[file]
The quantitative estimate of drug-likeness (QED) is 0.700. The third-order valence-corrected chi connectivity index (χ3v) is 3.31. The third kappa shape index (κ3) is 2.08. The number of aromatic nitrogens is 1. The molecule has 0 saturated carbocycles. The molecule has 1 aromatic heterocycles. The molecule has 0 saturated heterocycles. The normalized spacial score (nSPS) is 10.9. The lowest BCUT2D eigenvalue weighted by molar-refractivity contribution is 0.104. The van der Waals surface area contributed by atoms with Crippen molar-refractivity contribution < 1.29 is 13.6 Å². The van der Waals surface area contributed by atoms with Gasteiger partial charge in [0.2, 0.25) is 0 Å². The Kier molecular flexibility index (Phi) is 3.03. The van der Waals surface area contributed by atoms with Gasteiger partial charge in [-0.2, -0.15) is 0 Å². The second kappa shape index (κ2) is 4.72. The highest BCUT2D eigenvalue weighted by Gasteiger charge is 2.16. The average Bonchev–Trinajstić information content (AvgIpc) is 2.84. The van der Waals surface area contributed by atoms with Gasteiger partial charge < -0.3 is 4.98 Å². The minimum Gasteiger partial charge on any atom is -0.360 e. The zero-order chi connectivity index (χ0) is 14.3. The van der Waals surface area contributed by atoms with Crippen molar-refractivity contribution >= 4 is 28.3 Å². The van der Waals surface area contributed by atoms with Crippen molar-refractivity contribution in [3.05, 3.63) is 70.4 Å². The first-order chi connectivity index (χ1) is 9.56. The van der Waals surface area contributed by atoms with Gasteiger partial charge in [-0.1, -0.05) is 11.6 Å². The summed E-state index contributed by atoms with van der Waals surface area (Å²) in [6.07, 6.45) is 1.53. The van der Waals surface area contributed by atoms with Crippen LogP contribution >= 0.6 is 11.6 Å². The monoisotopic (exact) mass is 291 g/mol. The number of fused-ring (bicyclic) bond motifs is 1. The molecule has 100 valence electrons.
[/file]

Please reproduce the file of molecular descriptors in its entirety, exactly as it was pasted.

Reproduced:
The quantitative estimate of drug-likeness (QED) is 0.700. The third-order valence-corrected chi connectivity index (χ3v) is 3.31. The third kappa shape index (κ3) is 2.08. The number of aromatic nitrogens is 1. The molecule has 0 saturated carbocycles. The molecule has 1 aromatic heterocycles. The molecule has 0 saturated heterocycles. The normalized spacial score (nSPS) is 10.9. The lowest BCUT2D eigenvalue weighted by molar-refractivity contribution is 0.104. The van der Waals surface area contributed by atoms with Crippen molar-refractivity contribution < 1.29 is 13.6 Å². The van der Waals surface area contributed by atoms with Gasteiger partial charge in [0.2, 0.25) is 0 Å². The Kier molecular flexibility index (Phi) is 3.03. The van der Waals surface area contributed by atoms with Gasteiger partial charge in [-0.2, -0.15) is 0 Å². The second kappa shape index (κ2) is 4.72. The highest BCUT2D eigenvalue weighted by Gasteiger charge is 2.16. The average Bonchev–Trinajstić information content (AvgIpc) is 2.84. The van der Waals surface area contributed by atoms with Gasteiger partial charge < -0.3 is 4.98 Å². The minimum Gasteiger partial charge on any atom is -0.360 e. The zero-order chi connectivity index (χ0) is 14.3. The van der Waals surface area contributed by atoms with Crippen molar-refractivity contribution >= 4 is 28.3 Å². The van der Waals surface area contributed by atoms with Crippen molar-refractivity contribution in [3.05, 3.63) is 70.4 Å². The first-order chi connectivity index (χ1) is 9.56. The van der Waals surface area contributed by atoms with Gasteiger partial charge in [-0.1, -0.05) is 11.6 Å². The summed E-state index contributed by atoms with van der Waals surface area (Å²) in [6.07, 6.45) is 1.53. The van der Waals surface area contributed by atoms with Crippen LogP contribution >= 0.6 is 11.6 Å². The monoisotopic (exact) mass is 291 g/mol. The number of fused-ring (bicyclic) bond motifs is 1. The molecule has 100 valence electrons.